Would buying a house for a week’s stay make sense?
- The house in walking distance to your office is on the market for $1 million. You can’t afford to buy it today, but you can afford to rent it.
- A much less nice house costs $100,000, but you can afford to buy with your current savings. It’s in a terrible area, and you’d take over an hour to get to work every day.
- Your grandfather died recently, leaving you a cash fortune of $5 million in his will. Once the estate is closed, you can take the money and buy the better house outright.
Would you wait?
For me, these examples illustrate the boundary markers of the decision:
- Expensive permanent residency is not always better than cheap temporary residency – even when you’re talking about the exact same building.
- A need for temporary residence works better with a temporary residence right.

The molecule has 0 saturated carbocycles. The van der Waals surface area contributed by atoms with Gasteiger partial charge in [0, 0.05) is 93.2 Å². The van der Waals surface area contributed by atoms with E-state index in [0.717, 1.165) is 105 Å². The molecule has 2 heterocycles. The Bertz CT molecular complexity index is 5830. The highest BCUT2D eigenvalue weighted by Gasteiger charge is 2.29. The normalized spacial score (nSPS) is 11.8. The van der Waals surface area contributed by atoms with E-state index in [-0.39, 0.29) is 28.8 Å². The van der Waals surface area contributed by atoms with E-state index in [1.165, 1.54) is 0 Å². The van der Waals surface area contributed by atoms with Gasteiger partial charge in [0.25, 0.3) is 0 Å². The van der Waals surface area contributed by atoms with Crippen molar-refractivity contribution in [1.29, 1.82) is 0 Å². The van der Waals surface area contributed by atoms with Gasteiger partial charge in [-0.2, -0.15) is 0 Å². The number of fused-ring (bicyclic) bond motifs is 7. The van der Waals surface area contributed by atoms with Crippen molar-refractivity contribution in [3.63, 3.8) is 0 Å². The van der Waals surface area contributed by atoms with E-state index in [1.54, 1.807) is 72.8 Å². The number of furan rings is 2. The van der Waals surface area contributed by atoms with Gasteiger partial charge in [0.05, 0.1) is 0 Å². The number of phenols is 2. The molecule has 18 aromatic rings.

- It’s better to settle where you want to settle permanently, rather than settle permanently for what you can only afford right now. (Within reason. If you’re holding out for a palace, then unless you’re a prince due to inherit one, you’re probably dreaming. We’re not here for unrealistic dreams – just probable ones.)
While we’re here, I want to emphasise that I’m using a term like “residency” because it’s not so emotionally loaded. We’ve been marketed into thinking that home ownership means success while renters are second class citizens. That is not helpful at this point in the discussion. It may be relevant a little further on.
With these scenarios in play, I think you can see why the “Rent or Buy” decision is so vexing for most of us. The problem is multidimensional while the choices are binary.
So how do you make this decision?
My suggestion is that you start with the easiest question first: “Do you want to move some place else any time soon?”
If yes, go straight to the “For Rent” section of the classifieds.
Anything else, and then you can start doing some calculations to compare the cost of buying with the cost of renting.
What are you even trying to calculate?
Please note, we are not trying to calculate the answer. We are trying to calculate the question.